64 bytes from (22.214.171.124): icmp_seq=1 ttl=64 time=0.1 ms
Here’s how to interpret the above ping output:
- 64 bytes – the packet size in ICMP protocol data bytes. It adds 8 bytes to your packet size for the ICMP header.
- from (126.96.36.199): – the destination address that responds to your ping. If you use a hostname or domain, it will show the resolved IP address.
- Icmp_seq – the packet’s ICMP sequence number. The number will increase by a single digit for subsequent echo requests.
- ttl (time to live) – this metric indicates how many times the packet can move between routers before it expires.
- time=0.1 ms – the total round-trip time (RTT) for a packet, including the delay.
At the end of the output is the ping statistics line, which summarizes all the packets. These data are useful for latency and packet loss analysis. In other words, you can use it to identify potential issues that slow down your network.
Tips for Effective Ping Command Usage
In this section, we will explore ping best practices to help you effectively use the tool for network diagnostics and monitoring.
Use Ping to Diagnose Internal and External Network Issues
If you have multiple systems in a network, determining where the problem lies can be difficult. The ping command lets you target different destinations to easily pinpoint which system is experiencing an issue.
Moreover, you can ping your current system to diagnose the local network interface. By looping packets, you can determine whether its networking stack is working properly.
Compare Ping Results to Establish Baselines for Network Performance
To identify network issues, you must understand how it typically performs. Keep in mind that every network behaves differently due to factors like load, topology, and distance.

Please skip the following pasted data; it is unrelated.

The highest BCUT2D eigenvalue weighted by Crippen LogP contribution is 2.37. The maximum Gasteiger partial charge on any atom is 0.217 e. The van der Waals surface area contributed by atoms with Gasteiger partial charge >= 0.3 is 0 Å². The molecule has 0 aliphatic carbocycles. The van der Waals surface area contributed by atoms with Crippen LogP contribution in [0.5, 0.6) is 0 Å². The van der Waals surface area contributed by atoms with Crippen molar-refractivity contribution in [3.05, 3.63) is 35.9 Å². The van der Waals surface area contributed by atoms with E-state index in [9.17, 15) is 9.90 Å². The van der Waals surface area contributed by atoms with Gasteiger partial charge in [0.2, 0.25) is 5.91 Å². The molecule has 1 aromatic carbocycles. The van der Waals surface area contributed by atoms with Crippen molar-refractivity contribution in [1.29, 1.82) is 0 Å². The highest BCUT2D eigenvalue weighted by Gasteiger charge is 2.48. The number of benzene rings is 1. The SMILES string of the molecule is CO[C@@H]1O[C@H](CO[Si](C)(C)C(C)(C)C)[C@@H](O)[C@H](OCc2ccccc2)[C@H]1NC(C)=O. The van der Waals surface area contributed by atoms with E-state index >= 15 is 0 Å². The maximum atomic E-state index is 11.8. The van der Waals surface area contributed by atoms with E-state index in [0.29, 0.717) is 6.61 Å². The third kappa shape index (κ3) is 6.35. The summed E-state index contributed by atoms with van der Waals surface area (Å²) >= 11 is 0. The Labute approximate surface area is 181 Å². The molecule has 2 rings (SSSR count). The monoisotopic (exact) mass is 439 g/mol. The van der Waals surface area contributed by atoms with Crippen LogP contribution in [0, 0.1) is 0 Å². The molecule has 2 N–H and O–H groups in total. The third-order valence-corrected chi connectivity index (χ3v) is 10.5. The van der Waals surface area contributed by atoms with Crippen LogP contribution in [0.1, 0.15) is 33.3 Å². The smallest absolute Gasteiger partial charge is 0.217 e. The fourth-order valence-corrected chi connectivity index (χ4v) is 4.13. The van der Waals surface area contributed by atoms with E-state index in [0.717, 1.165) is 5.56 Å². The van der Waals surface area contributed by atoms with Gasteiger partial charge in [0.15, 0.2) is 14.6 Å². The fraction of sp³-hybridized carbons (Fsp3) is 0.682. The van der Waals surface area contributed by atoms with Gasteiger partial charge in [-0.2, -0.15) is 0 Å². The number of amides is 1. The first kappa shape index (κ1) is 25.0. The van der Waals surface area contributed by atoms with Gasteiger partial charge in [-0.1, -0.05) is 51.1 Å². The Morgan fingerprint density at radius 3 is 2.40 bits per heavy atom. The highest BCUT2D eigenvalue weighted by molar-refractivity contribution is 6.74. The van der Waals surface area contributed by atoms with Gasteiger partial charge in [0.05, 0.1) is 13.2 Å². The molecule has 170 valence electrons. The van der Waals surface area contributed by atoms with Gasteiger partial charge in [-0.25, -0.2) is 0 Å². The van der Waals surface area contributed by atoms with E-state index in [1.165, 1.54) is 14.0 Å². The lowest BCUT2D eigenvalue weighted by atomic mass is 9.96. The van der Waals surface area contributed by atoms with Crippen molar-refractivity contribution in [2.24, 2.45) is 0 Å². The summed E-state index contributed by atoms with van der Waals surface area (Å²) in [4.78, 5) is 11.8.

Running the ping command multiple times lets you determine the performance benchmark for network baseline analysis.
If your ping result deviates from the baseline, it indicates potential issues. Moreover, you can use it to assess your server performance after implementing changes.
Be Cautious of Firewall Settings That Might Block ICMP Requests
Some Linux distributions’ firewalls may block ICMP requests by default, preventing you from receiving or sending ping packets.
To check for a firewall and ICMP requests conflict, list your iptables rules using the following command:
sudo iptables -L
Look for a rule containing ICMP with the DROP or REJECT value. To allow ping requests, remove the rules from iptables using the following command syntax:
sudo iptables -D rules
Use Ping in Combination With Other Diagnostic Tools for Comprehensive Analysis
While suitable for basic analysis, the ping command may be insufficient for diagnosing all network issues. Try pairing it with other Linux networking tools for a more in-depth analysis.
For example, combine traceroute and ping to track a packet route from the client system to the destination. For testing network performance, use Iperf to measure the maximum connection speed and bandwidth.
Hostinger VPS users can use hPanel’s Server Usage feature to easily monitor packet transmission and network usage with a user-friendly graph.
The Linux ping command is a tool for testing connectivity and system availability. It is pre-installed in most Linux distributions and accessible via Terminal or an SSH client. It involves sending ICMP packets to a destination machine using its hostname, domain, or IP address.
Users can add various options to modify the command for different testing scenarios. For example, use -c to set the number of sent packets, -i to change the time interval, and -q to summarize the ping results in one output.
The ping output gives you information about the packet’s destination, size, time to live, and response time. In addition to a remote system, you can ping your local computer to diagnose internal network problems.
Your system firewall may cause ping not to work properly. When pinging, ensure your system firewall doesn’t block the ICMP packets.
For more accurate diagnostics, run the command multiple times and pair it with other tools like traceroute.